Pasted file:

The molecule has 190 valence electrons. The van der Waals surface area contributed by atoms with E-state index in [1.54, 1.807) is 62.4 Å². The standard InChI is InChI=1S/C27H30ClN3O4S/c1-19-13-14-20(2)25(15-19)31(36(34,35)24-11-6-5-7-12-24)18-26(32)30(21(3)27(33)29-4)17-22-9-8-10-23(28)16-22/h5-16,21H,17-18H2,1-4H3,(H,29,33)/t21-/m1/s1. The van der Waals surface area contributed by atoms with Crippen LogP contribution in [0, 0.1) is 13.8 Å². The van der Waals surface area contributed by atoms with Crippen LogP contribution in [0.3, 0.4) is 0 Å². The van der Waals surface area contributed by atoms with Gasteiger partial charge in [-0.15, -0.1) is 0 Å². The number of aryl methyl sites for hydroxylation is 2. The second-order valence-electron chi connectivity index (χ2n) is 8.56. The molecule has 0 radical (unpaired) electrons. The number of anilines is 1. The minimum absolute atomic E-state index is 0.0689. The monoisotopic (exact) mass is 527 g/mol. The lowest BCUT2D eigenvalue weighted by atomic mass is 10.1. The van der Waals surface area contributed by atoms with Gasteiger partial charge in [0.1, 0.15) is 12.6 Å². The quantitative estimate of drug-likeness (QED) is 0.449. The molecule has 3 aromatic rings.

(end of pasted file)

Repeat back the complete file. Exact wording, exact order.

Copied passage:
The molecule has 190 valence electrons. The van der Waals surface area contributed by atoms with E-state index in [1.54, 1.807) is 62.4 Å². The standard InChI is InChI=1S/C27H30ClN3O4S/c1-19-13-14-20(2)25(15-19)31(36(34,35)24-11-6-5-7-12-24)18-26(32)30(21(3)27(33)29-4)17-22-9-8-10-23(28)16-22/h5-16,21H,17-18H2,1-4H3,(H,29,33)/t21-/m1/s1. The van der Waals surface area contributed by atoms with Crippen LogP contribution in [0, 0.1) is 13.8 Å². The van der Waals surface area contributed by atoms with Crippen LogP contribution in [0.3, 0.4) is 0 Å². The van der Waals surface area contributed by atoms with Gasteiger partial charge in [-0.15, -0.1) is 0 Å². The number of aryl methyl sites for hydroxylation is 2. The second-order valence-electron chi connectivity index (χ2n) is 8.56. The molecule has 0 radical (unpaired) electrons. The number of anilines is 1. The minimum absolute atomic E-state index is 0.0689. The monoisotopic (exact) mass is 527 g/mol. The lowest BCUT2D eigenvalue weighted by atomic mass is 10.1. The van der Waals surface area contributed by atoms with Gasteiger partial charge in [0.1, 0.15) is 12.6 Å². The quantitative estimate of drug-likeness (QED) is 0.449. The molecule has 3 aromatic rings.